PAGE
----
Early Warning Signs and Symptoms of Stroke (FAST)
Stroke is a serious medical condition. If you think you or someone you know is having a stroke call 911 immediately. There are two main types of strokes, hemorrhagic and ischemic (the most common type). A hemorrhagic stroke occurs due to a blood vessel rupture in the brain. An ischemic stroke occurs when a blood clot becomes lodged in a blood vessel in the brain, which causes a loss of blood supply to the brain, possibly causing brain tissue death. FAST is an acronym that helps people identify stroke signs and symptoms so they can act fast and call 911. Face drooping, Arm weakness, and Speech difficulty are indicators that a person may be having a stroke and it is Time to seek emergency medical treatment. Additional signs and symptoms of stroke may include weakness, difficulty walking, blurred vision, dizziness, headache, confusion, difficulty speaking, and loss of sensation. Stroke is a major cause of death and disability in the U.S. Early identification and treatment of stroke helps reduce the risk of morbidity and mortality.
Blood Clots (in the Leg)
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Peripheral Vascular Disease
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Atrial Fibrillation (AFib) Treatment Drugs
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Atrial Fibrillation Symptoms (AFib Warning Signs)
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Heart Attack Treatment
A heart attack involves damage or death of part of the heart muscle due to a blood clot. The aim of heart attack treatment is to prevent or stop this damage to the heart muscle. Heart attack treatments included medications, procedures, and surgeries to protect the heart muscle against injury.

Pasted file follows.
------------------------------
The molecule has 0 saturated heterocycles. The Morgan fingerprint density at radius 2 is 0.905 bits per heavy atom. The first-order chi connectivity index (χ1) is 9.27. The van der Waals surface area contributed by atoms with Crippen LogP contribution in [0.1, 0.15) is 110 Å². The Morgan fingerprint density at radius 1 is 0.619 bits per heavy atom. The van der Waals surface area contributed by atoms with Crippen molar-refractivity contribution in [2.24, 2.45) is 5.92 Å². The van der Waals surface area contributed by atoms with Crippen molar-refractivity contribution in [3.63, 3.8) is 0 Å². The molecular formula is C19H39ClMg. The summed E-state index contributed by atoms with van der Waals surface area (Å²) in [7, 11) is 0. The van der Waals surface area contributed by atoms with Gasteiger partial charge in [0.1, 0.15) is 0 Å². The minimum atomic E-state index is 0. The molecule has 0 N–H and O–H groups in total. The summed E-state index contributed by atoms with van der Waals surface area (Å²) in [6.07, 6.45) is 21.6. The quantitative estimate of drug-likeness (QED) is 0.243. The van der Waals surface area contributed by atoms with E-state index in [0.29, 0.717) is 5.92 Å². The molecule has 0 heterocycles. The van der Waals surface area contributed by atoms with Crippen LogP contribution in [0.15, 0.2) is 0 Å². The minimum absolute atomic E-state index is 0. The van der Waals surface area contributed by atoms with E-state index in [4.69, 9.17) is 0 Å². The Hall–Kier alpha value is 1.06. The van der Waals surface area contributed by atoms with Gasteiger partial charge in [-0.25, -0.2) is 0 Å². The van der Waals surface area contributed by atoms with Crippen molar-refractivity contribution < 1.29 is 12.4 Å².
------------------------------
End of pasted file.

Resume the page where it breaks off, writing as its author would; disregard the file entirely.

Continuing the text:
Heart Disease in Women
Heart disease in women has somewhat different symptoms, risk factors, and treatment compared to heart disease in men. Many women and health professionals are not aware of the risk factors for heart disease in women and may delay diagnosis and treatment. Lifestyle factors such as diet, exercise, tobacco use, overweight/obesity, stress, alcohol consumption, and depression influence heart disease risk in women. High blood pressure, high cholesterol, and diabetes also increase women's risk of heart disease. Electrocardiogram (EKG or ECG), stress-ECG, endothelial testing, ankle-brachial index (ABI), echocardiogram, nuclear imaging, electron beam CT, and lab tests to assess blood lipids and biomarkers of inflammation are used to diagnose heart disease. Early diagnosis and treatment of heart disease in women saves lives. Heart disease can be prevented and reversed with lifestyle changes.
Heart Attack Pathology: Photo Essay
A heart attack is a layperson's term for a sudden blockage of a coronary artery. This photo essay includes graphics, pictures, and illustrations of diseased heart tissue and the mechanisms that lead to coronary artery disease, and possible heart attack. A coronary artery occlusion may be fatal, but most patients survive it. Death can occur when the occlusion leads to an abnormal heartbeat (severe arrhythmia) or death of heart muscle (extensive myocardial infarction).
Stroke vs Aneurysm (Differences and Similarities)